Verstappen driver of the weekend despite podium fail

verstappen locks up past vettel in mexico 2016

Brought to you by TJ13 contributor @F1TheaJ

Rate the race: Readerscore: 6.45

Well this year’s race scored a lot higher than the race of 2015 which was a paltry 4.7, but then again the driver championship hasn’t yet been won for this year.

There’s still ‘all to play for’ in this year’s championship (provided of course that Hamilton wins all the remaining races and some misfortune befalls Rosberg, preventing him from coming second twice and third once in the remaining races.)

Rosberg had had a poor start to the weekend but managed to dig deep and pull a front row start out of the bag in the nick of time and started in P2 behind Hamilton on Pole.

There was a bit of a kerfuffle at the start which took on greater significance as the race progressed: Hamilton had a glazed front brake which caused him to have a massive lock up into turn one. He cut the chicane via the grass and emerged in P1, same has he was before this incident. No advantage gained , no penalty applied. Meanwhile Rosberg was being pushed off the track by Verstappen who also didn’t receive a penalty. Rosberg didn’t receve a penalty for leaving the track as he also didn’t gain anything by it (other than avoiding a collision with said Verstappen) as he maintained his position in second place.

Further back on the grid there was more contact, this time between Gutieres, Ericson and Werhlein, resulting in Werhlein retiring from the race. Again no action deemed necessary by the judges.

Vettel thought he had picked up a puncture (same as last year); a virtual safety car was deployed followed by an actual safety car, during which several drivers took advantage and pitted for fresh tyres (the most notable of which being Ricciardo who went on to a set of medium tyres, the hardest available compound- but more of that later)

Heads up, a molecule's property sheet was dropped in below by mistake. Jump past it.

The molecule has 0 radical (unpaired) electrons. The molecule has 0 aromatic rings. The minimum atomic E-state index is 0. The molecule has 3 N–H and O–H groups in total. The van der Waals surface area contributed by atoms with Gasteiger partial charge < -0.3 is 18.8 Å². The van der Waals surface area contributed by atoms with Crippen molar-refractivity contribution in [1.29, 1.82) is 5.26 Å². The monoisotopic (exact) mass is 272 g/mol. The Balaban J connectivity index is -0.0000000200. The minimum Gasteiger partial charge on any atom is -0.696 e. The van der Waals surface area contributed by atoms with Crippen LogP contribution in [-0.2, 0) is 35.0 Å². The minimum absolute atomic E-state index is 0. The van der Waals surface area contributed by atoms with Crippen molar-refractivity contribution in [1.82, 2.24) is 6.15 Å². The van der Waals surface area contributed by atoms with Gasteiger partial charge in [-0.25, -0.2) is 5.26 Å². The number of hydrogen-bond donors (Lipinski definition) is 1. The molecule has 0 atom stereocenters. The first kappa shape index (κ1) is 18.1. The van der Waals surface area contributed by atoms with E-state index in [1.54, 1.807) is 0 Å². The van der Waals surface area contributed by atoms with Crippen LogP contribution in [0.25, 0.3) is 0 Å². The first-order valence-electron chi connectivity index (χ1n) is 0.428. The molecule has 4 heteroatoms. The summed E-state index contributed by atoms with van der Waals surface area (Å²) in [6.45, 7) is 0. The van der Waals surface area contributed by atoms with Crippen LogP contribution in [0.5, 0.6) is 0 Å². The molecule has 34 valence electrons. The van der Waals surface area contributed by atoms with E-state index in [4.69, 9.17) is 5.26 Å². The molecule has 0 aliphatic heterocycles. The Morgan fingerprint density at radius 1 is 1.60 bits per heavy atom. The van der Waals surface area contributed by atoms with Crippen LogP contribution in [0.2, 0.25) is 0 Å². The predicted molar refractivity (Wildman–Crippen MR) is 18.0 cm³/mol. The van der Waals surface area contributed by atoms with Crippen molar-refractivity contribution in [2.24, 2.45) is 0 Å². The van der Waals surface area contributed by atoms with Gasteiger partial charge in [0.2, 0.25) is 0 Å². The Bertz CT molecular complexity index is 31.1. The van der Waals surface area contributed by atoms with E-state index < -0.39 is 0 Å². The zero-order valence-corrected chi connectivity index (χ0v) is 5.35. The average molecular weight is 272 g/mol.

That was pretty much it for the next 60+ laps. However, as is often the case, we were rescued from a totally dull race by our Driver of the Weekend.


Driver of the weekend: Max Verstappen 29.52% of reader vote.

It was pretty clear by lap 50 or so that most drivers were on a one stop strategy and that the two Mercedes would take the first two podium positions. Ricciardo, who had pitted during the first lap safety car moved onto a two stop strategy on lap 51 when he pitted onto fresh soft tyres, coming out in front of Raikonen into P6 and quickly passed Hulkenberg for P5. We now had a race on our hands for the third place on the podium, as Ricciardo chased down Vettel and he in turn chased Verstappen.

By lap 63 Vettel was running 9/10ths per lap faster than Verstappen who was on medium tyres 20 laps older than Vettel. ‘I see him coming’ was Verstappen’s response to his team’s message that Vettel was not far behind. By Lap 64 Ricciardo was only 7 seconds behind Vettel and would certainly catch both Vettel and Verstappen before the end of the race.

Verstappen caught and overtook Ocon on Lap 64, who obligingly got out of the way. By lap 67 Vettel was 2.7s ahead of Ricciardo and 0.8s behind Verstappen. ( an incident between Raikonnen and Hulkenberg saw Hulkenberg take a spin, leave the track and return having lost a couple of places but still intact.)

On lap 68 Vettel got into the slipstream of Verstappen who locked up, missed the corner and ran wide off the track, cutting the corner as he ran over the grass, coming back onto the track way ahead of Vettel. Verstappen then slowed down, trying to get the muck off his tyres which played straight into Ricciardo’s hands. Verstappen then received a message to give the position back to Vettel which he promptly ignored and continued to defend P3. Vettel was not happy and the air turned blue as Vettel cursed his way around the track. The incident was to be investigated after the race, so the cars held position.

On the penultimate lap Vettel complained about being backed into Ricciardo as Verstappen slowed. Ricciardo made a late lunge on Vettel into turn 4, locked up, the two touched and a ‘bit of a scrap’ ensued, slowing both of the down and allowing Verstappen to get away. The commentators thought it was skilful wheel to wheel action where both drivers avoided a collision. (not so the stewards- more of that later).

Meanwhile Hamilton took his 51st Victory and reduced Rosberg’s lead in the Driver Standings to 19 points.